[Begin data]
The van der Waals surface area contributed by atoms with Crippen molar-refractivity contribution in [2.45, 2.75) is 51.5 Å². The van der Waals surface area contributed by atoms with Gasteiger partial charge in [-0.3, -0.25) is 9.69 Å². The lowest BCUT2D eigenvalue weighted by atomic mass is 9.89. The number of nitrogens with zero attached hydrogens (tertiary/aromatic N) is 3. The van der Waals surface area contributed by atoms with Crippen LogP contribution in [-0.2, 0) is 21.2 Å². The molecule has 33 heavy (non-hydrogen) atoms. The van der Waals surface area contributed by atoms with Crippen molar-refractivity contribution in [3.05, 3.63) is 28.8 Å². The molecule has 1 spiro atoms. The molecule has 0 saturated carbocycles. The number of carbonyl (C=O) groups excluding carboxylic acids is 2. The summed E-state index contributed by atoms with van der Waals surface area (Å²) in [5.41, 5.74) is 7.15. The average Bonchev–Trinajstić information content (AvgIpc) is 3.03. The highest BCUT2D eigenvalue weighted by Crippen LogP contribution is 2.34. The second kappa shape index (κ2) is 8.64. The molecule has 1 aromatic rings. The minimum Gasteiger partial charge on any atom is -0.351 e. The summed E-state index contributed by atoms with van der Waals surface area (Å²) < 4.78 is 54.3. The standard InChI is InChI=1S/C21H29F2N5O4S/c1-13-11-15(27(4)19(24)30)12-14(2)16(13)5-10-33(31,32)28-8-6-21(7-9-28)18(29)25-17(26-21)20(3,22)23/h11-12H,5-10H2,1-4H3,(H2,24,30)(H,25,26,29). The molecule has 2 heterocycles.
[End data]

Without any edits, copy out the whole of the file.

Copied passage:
The van der Waals surface area contributed by atoms with Crippen molar-refractivity contribution in [2.45, 2.75) is 51.5 Å². The van der Waals surface area contributed by atoms with Gasteiger partial charge in [-0.3, -0.25) is 9.69 Å². The lowest BCUT2D eigenvalue weighted by atomic mass is 9.89. The number of nitrogens with zero attached hydrogens (tertiary/aromatic N) is 3. The van der Waals surface area contributed by atoms with Crippen LogP contribution in [-0.2, 0) is 21.2 Å². The molecule has 33 heavy (non-hydrogen) atoms. The van der Waals surface area contributed by atoms with Crippen molar-refractivity contribution in [3.05, 3.63) is 28.8 Å². The molecule has 1 spiro atoms. The molecule has 0 saturated carbocycles. The number of carbonyl (C=O) groups excluding carboxylic acids is 2. The summed E-state index contributed by atoms with van der Waals surface area (Å²) in [5.41, 5.74) is 7.15. The average Bonchev–Trinajstić information content (AvgIpc) is 3.03. The highest BCUT2D eigenvalue weighted by Crippen LogP contribution is 2.34. The second kappa shape index (κ2) is 8.64. The molecule has 1 aromatic rings. The minimum Gasteiger partial charge on any atom is -0.351 e. The summed E-state index contributed by atoms with van der Waals surface area (Å²) < 4.78 is 54.3. The standard InChI is InChI=1S/C21H29F2N5O4S/c1-13-11-15(27(4)19(24)30)12-14(2)16(13)5-10-33(31,32)28-8-6-21(7-9-28)18(29)25-17(26-21)20(3,22)23/h11-12H,5-10H2,1-4H3,(H2,24,30)(H,25,26,29). The molecule has 2 heterocycles.